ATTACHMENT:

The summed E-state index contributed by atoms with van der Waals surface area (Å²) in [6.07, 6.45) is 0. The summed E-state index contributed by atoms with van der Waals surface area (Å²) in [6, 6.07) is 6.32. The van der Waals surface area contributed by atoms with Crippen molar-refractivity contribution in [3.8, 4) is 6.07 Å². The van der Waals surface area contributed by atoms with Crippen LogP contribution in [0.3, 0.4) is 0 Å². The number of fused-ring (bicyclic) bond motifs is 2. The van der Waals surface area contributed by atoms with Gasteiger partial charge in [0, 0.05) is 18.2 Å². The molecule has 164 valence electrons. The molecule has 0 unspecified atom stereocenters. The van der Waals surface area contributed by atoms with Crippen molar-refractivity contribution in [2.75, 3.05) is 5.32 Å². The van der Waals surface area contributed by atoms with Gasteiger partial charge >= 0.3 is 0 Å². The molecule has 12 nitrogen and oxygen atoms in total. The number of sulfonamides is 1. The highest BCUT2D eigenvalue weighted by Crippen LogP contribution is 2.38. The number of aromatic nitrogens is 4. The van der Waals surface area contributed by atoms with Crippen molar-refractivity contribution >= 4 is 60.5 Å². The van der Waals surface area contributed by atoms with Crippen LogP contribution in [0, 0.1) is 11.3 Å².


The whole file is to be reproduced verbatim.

The summed E-state index contributed by atoms with van der Waals surface area (Å²) in [6.07, 6.45) is 0. The summed E-state index contributed by atoms with van der Waals surface area (Å²) in [6, 6.07) is 6.32. The van der Waals surface area contributed by atoms with Crippen molar-refractivity contribution in [3.8, 4) is 6.07 Å². The van der Waals surface area contributed by atoms with Crippen LogP contribution in [0.3, 0.4) is 0 Å². The number of fused-ring (bicyclic) bond motifs is 2. The van der Waals surface area contributed by atoms with Gasteiger partial charge in [0, 0.05) is 18.2 Å². The molecule has 164 valence electrons. The molecule has 0 unspecified atom stereocenters. The van der Waals surface area contributed by atoms with Crippen molar-refractivity contribution in [2.75, 3.05) is 5.32 Å². The van der Waals surface area contributed by atoms with Gasteiger partial charge >= 0.3 is 0 Å². The molecule has 12 nitrogen and oxygen atoms in total. The number of sulfonamides is 1. The highest BCUT2D eigenvalue weighted by Crippen LogP contribution is 2.38. The number of aromatic nitrogens is 4. The van der Waals surface area contributed by atoms with Crippen molar-refractivity contribution >= 4 is 60.5 Å². The van der Waals surface area contributed by atoms with Crippen LogP contribution in [0, 0.1) is 11.3 Å².